His father was a high official in a small state in British India. He studied law at the University College of London and became a lawyer. When he finally returned to the country of his birth, advocated non-violence and became the greatest leader India or even the world ever knew. Mohandas Karamchand Gandhi’s peaceful nonviolent resistance movement galvanized Indians and led to the independence of India.
Gandhi earnestly believed that a person involved in public service should lead a simple life. He first displayed this principle when he gave up wearing western-style clothing, which he associated with wealth and success. When he returned to India, he renounced the western lifestyle he led in South Africa, where he had enjoyed a successful legal practice. The practice of giving up unnecessary expenditure, embracing a simple lifestyle and washing his own clothes, Gandhi called “reducing himself to zero”.
When I read the story of this great leader, I thought to myself that this should be the epitome of the ideal leader. But let us remember that political leaders in the past, in different parts of the world, served in different contexts from local political leaders today. The scenarios and challenges they faced were totally different from those we see today. But as I read stories of great leaders both in Singapore and elsewhere, I wondered, what were the common reasons that motivated them to serve the public good? What gave them the motivation, in certain admirable situations, to give up everything to serve the nation?
The esteemed James L Perry, distinguished professor from Indiana University, and author of the book “Motivation in Public Management: The Call of Public Service” calls the reasons to which people are attracted to public service: “public service motivation”. In examining the US system of governance, Perry argues that there are 6 key dimensions which people could be called or attracted to serve. These are:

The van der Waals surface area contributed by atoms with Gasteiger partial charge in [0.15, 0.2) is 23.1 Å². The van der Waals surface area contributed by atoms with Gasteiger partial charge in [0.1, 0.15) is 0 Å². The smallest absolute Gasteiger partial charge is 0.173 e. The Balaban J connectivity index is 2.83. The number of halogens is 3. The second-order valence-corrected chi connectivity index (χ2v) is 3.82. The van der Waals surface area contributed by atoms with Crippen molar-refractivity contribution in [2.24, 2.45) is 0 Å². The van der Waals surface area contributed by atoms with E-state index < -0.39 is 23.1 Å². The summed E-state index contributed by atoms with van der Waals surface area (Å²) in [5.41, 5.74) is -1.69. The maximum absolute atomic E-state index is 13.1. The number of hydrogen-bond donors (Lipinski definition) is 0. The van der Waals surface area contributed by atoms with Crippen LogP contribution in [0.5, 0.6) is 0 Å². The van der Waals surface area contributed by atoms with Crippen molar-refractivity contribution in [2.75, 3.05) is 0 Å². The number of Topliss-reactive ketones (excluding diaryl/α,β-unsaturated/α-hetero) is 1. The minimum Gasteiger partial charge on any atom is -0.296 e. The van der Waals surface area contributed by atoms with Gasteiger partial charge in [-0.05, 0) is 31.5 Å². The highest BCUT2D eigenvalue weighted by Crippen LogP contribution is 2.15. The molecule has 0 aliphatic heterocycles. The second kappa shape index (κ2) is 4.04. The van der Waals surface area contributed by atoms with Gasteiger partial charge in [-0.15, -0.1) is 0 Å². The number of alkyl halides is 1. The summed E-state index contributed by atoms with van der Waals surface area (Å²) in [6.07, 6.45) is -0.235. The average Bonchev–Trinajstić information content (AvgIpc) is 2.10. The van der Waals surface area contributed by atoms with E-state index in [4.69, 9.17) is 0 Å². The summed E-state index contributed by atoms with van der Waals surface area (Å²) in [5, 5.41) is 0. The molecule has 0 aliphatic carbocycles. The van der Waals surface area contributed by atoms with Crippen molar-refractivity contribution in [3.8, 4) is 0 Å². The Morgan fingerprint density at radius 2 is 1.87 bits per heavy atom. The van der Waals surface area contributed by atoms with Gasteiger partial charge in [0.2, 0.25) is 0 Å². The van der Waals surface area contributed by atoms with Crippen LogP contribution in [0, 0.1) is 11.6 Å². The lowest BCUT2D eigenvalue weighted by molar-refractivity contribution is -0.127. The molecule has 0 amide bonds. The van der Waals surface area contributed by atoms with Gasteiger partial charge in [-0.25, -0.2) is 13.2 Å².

1) attraction to public policy making,
2) commitment to the public interest,
3) a sense of civic duty,
4) social justice,
5) compassion or a patriotism of benevolence, and
6) self-sacrifice – the willingness to substitute service to others for tangible personal rewards.
These should be the reasons that we should use to attract our future leaders. I believe that up to today, we have been able to attract talent who have joined the public service not because of pay. Examples include our current Minister for Foreign Affairs and Law, K Shammugan, Minister for Defence Dr Ng Eng Hen, ESM Goh Chok Tong or then Minister for Finance, Richard Hu and the late Dr Balaji Sadasivan who gave up their plump jobs in the private sector not for the monetary rewards in serving the nation? Many politicians are in this parliament, not because of the financial and monetary rewards that are offered, but rather, inside all of us, regardless of party affiliation, we have this deep rooted duty to serve. It is indeed a great privilege to serve the public and to serve the nation. Neither money, power nor fame has motivated us to be here.